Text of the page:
One of the most influential accounts of the nature of religious violence and sacrifice in the 20th Century comes from the (quite sadly) recently deceased giant, Rene Girard. For those unfamiliar with it, he begins with an understanding of humans as essentially mimetic or imitative creatures. We desire what we desire because we see others desiring it. Joey has a toy, so little Johnny wants it. This structure of desire has a number of implications, one of which is a build-up of psychic antagonism fueled by frustrated desire, jealousy, and so forth. This toxicity builds up in societies over time and so it needs a spiritual outlet, so a scapegoat is chosen. The scapegoat must be someone close enough to blame, but not close enough to be too important–the outcast (beggar, leper, racial minority, etc) who is hateable and dispensable. They are taken, “sacrificed”, and violently expulsed so that the society can work out its pent up mimetic rage and allow social equilibrium to be restored.
This scapegoat mechanism is taken to be at the root of the ritualized violence of sacrifice as well as the sacred myths we tell from the Greeks on down until the present day. The unique thing, on Girard’s view, about Christianity is that it tells us the scapegoats we choose are innocent. Specifically the story of Jesus, the innocent victim of the mob, in his life, death, and resurrection exposes the scapegoating mechanism for what it is and allows us to break free from the cycle of mimetic violence.
Now, I’ve written appreciatively and critically about Girard before. He’s got a phenomenal eye for social and anthropological dynamics, but for my tastes, his theory of sacrifice has some missing elements. For one thing, despite his best intentions, it fails to take seriously the inner coherence of some of his subjects’ own self-understanding as to just what they’re doing when engaged in ritual and sacrifice. From another angle, Anabaptist theologian D. Snyder Belousek has argued, it’s too much an a priori theory imposed upon the texts–at least the biblical ones–than one drawn from them (Atonement, Justice, and Peace, pg. 173 ). Certainly on sacrifices of atonement there’s something clearly missing with respect to the expiation of guilt and the notion of sin having a Godward orientation. These are just a couple of the reasons I’ve been skeptical of the uses to which he’s been put in recent theology on atonement and violence.
Halbertal on Sacrifice
This is why I was pleased to encounter Jewish philosopher Moshe Halbertal’s little work On Sacrifice, in which he engages the dynamics of sacrifice and violence, as well as the notion’s expansion into our political life, offering a counter-understanding from that of Girard. In Halbertal’s account, sacrifice takes its roots in the relational cycle of gift-giving which secures relationships of love between persons. Sacrifices are a specialized form of gift we engage in when the relationship is asymmetrical as it is with God or the gods. We don’t engage in the normal gift cycles with him because he is not our equal. Instead, our sacrifices, our gifts to him, are an expression of gratitude in returning a portion of what he has given to us. Before they are anything else, sacrifices have a relational purpose aimed at communion.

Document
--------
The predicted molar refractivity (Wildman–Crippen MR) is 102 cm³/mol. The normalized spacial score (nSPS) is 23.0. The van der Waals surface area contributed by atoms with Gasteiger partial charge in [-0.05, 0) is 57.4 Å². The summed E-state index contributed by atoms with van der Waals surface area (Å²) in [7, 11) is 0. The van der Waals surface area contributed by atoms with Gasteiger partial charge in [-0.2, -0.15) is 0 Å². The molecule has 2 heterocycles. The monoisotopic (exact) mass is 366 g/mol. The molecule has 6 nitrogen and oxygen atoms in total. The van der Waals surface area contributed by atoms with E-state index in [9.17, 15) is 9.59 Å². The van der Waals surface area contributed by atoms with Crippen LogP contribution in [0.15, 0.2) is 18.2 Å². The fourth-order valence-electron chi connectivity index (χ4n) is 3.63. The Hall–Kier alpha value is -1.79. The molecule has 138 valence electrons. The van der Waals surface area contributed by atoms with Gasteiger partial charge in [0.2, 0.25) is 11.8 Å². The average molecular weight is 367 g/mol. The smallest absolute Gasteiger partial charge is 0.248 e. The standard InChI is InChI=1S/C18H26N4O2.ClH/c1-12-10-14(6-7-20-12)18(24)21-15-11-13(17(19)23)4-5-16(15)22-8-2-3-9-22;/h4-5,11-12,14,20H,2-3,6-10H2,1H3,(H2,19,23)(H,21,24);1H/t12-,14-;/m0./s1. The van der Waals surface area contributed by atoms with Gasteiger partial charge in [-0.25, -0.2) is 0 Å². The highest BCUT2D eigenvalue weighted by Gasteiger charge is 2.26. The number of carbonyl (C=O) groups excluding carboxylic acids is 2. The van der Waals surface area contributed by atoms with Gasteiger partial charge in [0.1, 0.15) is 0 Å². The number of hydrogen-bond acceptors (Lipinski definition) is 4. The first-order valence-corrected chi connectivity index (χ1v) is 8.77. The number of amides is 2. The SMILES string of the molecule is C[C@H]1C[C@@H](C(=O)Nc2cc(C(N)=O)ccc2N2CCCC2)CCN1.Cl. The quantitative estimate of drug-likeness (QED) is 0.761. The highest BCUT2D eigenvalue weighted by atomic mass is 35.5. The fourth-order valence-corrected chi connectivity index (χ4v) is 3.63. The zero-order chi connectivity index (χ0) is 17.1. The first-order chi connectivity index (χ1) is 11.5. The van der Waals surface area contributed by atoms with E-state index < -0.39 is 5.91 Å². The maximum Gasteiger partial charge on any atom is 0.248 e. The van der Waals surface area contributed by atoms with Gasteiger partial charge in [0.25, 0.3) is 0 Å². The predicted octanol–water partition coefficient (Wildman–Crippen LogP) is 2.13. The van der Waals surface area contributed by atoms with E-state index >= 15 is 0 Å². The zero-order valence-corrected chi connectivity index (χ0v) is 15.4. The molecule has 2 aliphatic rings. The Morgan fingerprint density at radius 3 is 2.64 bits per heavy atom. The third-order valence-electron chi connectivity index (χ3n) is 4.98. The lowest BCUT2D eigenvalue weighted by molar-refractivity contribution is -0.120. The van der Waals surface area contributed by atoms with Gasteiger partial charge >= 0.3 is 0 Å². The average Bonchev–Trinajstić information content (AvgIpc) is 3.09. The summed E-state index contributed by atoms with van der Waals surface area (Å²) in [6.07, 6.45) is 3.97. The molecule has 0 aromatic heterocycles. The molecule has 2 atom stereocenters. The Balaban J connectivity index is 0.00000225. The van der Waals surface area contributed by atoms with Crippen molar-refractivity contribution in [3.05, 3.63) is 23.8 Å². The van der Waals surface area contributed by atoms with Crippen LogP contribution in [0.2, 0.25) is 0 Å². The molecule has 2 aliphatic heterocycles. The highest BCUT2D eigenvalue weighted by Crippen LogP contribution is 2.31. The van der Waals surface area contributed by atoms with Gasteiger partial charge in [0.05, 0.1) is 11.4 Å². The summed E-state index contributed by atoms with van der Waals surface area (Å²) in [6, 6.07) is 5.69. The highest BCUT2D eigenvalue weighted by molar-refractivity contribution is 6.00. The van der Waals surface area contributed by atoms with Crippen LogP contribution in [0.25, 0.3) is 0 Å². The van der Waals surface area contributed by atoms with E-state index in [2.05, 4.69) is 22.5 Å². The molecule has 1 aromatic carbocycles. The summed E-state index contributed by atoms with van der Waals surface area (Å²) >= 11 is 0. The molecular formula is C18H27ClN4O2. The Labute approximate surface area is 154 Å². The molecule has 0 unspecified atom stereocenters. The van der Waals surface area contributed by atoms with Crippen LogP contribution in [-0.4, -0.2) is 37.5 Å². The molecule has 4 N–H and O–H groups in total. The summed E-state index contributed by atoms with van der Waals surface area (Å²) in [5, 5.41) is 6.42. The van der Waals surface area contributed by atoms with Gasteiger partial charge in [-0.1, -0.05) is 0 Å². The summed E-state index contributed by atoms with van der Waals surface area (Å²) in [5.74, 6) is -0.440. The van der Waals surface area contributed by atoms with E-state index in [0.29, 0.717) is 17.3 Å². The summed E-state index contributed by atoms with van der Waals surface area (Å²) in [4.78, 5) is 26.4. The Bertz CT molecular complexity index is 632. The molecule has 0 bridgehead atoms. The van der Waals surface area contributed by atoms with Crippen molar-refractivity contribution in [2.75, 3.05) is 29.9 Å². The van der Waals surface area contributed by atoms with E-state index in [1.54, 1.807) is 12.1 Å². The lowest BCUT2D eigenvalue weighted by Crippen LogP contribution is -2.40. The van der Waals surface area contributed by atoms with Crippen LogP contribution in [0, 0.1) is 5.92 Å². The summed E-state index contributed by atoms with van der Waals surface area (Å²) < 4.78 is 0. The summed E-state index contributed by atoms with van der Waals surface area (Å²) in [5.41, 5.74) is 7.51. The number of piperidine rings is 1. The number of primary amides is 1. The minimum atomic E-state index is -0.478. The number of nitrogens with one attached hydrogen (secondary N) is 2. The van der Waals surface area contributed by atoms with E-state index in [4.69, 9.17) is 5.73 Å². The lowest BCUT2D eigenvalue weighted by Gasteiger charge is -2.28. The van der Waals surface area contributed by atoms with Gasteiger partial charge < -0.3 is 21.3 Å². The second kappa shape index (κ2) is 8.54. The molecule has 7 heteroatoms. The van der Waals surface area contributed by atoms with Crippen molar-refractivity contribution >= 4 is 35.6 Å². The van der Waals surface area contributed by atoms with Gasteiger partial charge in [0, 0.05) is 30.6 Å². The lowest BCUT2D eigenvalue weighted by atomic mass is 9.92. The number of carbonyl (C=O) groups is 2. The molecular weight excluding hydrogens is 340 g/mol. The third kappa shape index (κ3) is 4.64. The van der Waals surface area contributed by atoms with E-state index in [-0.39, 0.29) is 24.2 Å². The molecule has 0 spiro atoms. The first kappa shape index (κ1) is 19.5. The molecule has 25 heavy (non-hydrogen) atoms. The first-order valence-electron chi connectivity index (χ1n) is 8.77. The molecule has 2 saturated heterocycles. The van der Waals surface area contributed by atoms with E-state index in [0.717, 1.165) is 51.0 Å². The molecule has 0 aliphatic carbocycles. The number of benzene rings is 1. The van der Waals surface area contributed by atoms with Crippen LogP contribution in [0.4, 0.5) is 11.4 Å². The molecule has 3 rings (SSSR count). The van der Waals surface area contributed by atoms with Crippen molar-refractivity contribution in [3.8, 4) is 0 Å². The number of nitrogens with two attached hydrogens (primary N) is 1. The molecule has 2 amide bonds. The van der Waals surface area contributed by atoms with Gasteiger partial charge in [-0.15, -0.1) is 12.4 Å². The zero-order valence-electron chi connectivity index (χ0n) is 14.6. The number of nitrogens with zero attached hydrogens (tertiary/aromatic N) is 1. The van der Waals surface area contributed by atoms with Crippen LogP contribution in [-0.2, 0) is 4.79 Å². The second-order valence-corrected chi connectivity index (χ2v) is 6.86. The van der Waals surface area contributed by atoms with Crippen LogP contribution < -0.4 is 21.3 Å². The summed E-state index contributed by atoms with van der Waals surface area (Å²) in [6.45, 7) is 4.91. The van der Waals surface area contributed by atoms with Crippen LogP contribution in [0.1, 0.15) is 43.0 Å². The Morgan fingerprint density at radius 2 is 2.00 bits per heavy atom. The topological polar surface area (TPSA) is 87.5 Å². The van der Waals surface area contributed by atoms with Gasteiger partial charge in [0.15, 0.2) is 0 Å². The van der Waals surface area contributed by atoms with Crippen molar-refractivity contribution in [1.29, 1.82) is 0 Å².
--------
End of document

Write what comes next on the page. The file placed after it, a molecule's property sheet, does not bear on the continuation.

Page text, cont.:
From there, later dimensions such as atonement are added on, but the gift/relational dimension is primary and foundational. Sacrifices for atonement include not only the original sense of gift, but the acknowledgement of a breach than needs to be healed, made up for, or “paid” back (though not in crassly commercial terms). The underlying aim is still that of inclusion in the relationship of communion and gift-giving, though.
Halbertal points out there is an uncertainty that naturally enters into the picture. Gifts can be rejected, which is even worse, in many ways, than being left out of the gift cycle. It’s one thing to be forgotten. It’s quite another to be seen, to be acknowledged, but then turned away and purposely excluded as unacceptable, as immoral, as lacking in some fundamental way. To have your “gift” deemed unworthy. Halbertal suggests this is partially why ritual develops around sacrifice. Ritual, in some ways, formulaically secures the proper mode of offering a sacrifice in such a way that it won’t be deemed unworthy, but will be accepted.
Incidentally, this is why it’s a mistake to see ancient rituals as fundamentally magical–at least in the biblical account. A magical understanding of sacrificial ritual is the fetishization and deterioration of the sacrificial process which, at core, is a relational practice aimed at securing the relationship of communion. This is part of the prophetic critique of the prophets against the sacrificial system in later centuries; instead of using it as the LORD had intended, for the sake of strengthening communion and relationship, they had turned it into an ex opere operato affair that “worked” even if the worshippers heart was set on other things.
Sacrifice and the Violence of Cain